For as long as she can remember, Pike Countian Jackie Blackburn has always known what she wanted to do with her life—help others. However, getting to a place in her life where she didn’t need help herself was the biggest hurdle in getting to where she knew she belonged.
Sitting in her office at the Big Sandy Community Action Program in Pike County, it’s clear from the look on her face that Blackburn is ecstatic to now hold the title of career advisor, especially, she says, after her own career advisor helped her achieve the career she has now.
“It’s really nice to be able to help people and get them to where they never thought they could be,” Blackburn says of her career advisor position, adding that she can relate to her clients as it feels like she grew up in their shoes.
Blackburn explains that coming from a low-income, single parent home made life a little harder for her and her siblings, especially when the end of her high school career drew nearer and the costs of being a high school graduate began to mount.
“Mom always made sure we knew we were going to go to college, that’s one thing that my mom’s always been really big on is that we would go to college,” she reminisces. “No matter how many times you say you’re going to go to college, it’s different than actually getting there.”
Knowing that she would need to work harder than many of her classmates to ensure her future got off without a hitch, Blackburn says she decided to buckle down and get really serious about school and getting involved in extra curricular activities during her junior year in 2008.
“My family resource coordinator, she hooked me up with Jenny Hampton, and she was my career advisor. She really helped us with a lot of different things,” she says.
Hampton is a career advisor who works with students in the in-school youth program through the Big Sandy Community Action Program. Big Sandy CAP provides Workforce Innovation and Opportunity Act (WIOA) career advising services in Magoffin, Johnson, Martin, Floyd, and Pike counties under contract with the Eastern Kentucky Concentrated Employment Program, Inc. (EKCEP). The services help people re-enter the workforce or upskill for new, better jobs and careers. In addition to assistance to dislocated or underemployed adult workers, the agency also provides workforce services to in-school and out-of-school youth and area employers.
As part of the in-school youth program, Blackburn participated in soft skills training to prepare her for college and the job market. The program also provided work experience opportunities for students to get a taste of what working would be like once they had graduated.
“We learned a lot of job skills, toured a lot of colleges, and sometimes we toured actual employment places, as well,” she says. “Jenny was a really great part of getting me to where I am today just because she helped me figure out what college to go to, she helped me understand the college application process.”
Hampton’s help didn’t stop there, Blackburn explains. When graduation, housing, and application fees arose that she had no idea would be coming up and no way to pay for, Blackburn says Hampton and the staff at Big Sandy CAP stepped in to help her find a way to make sure she would get into the college she wanted to.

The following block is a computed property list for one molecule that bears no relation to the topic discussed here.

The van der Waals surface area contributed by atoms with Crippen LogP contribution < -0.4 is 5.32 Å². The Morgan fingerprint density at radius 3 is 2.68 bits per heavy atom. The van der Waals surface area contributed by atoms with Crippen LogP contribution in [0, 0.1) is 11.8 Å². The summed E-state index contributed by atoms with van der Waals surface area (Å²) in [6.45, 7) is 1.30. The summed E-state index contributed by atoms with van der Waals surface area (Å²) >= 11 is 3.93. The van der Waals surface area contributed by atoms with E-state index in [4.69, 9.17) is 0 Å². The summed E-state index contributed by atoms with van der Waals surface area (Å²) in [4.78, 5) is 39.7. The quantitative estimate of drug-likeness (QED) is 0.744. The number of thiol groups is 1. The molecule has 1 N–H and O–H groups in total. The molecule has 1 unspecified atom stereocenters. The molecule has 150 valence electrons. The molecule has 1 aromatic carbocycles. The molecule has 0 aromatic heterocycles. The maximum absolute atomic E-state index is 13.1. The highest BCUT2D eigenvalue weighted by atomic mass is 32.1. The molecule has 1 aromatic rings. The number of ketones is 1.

“It could have been really easy for me in high school to have been like, I’m just not going to do my applications. I see that a lot when I work with my in-school youth now,” she says.
After high school graduation and two years in the in-school youth program, Blackburn went on to Morehead State University, where she graduated with a degree in sociology. She says she wanted to be able to do the same work that her career advisor had done with her.
“She’s (Hampton) stayed in contact with me all through life pretty much. Even when I got out of college, Jenny was the one that helped me get my first job in this field, and she told me about this job that I have now,” Blackburn says.
Now, Blackburn works with in-school and out-of-school youth and adults that come into her office for help with career advising.
“Seeing their faces when you get to tell them they got the jobs, when a client comes in and tells me they’ve been able to get the job that they’ve been looking for—it’s an amazing feeling, and you know you’ve been able to help them a little bit in that,” she says. “You never realize what little things can really help you in looking for a job.”
Thinking back on her life before she became a part of the programs at Big Sandy CAP, Blackburn says, with tears filling her eyes, she knows she wouldn’t be near to where she is in life without Big Sandy or her career advisor.
“I definitely never would have gotten into college because of all of those fees that go along with it,” she says. “I would have definitely been a different person in a different place for sure.”
When asked what advice she would give to someone questioning what steps to take if they aren’t happy with their current job situation or don’t know what to do, Blackburn says to just come and see her.
“Take that step to come out and talk to a career advisor. If you’re not happy where you are, we can help you take that step to get you to where you are happy,” she says, smiling.
EKCEP, a nonprofit workforce development agency headquartered in Hazard, Ky., serves the citizens of 23 Appalachian coalfield counties. The agency provides an array of workforce development services, administers the Hiring Our Miners Everyday (H.O.M.E.) program for dislocated coal miners and their spouses, and is the White House-designated lead organization for the federal TechHire designation for Eastern Kentucky. Learn more about us at http://www.ekcep.org, http://www.jobsight.organd http://www.facebook.com/ekcep.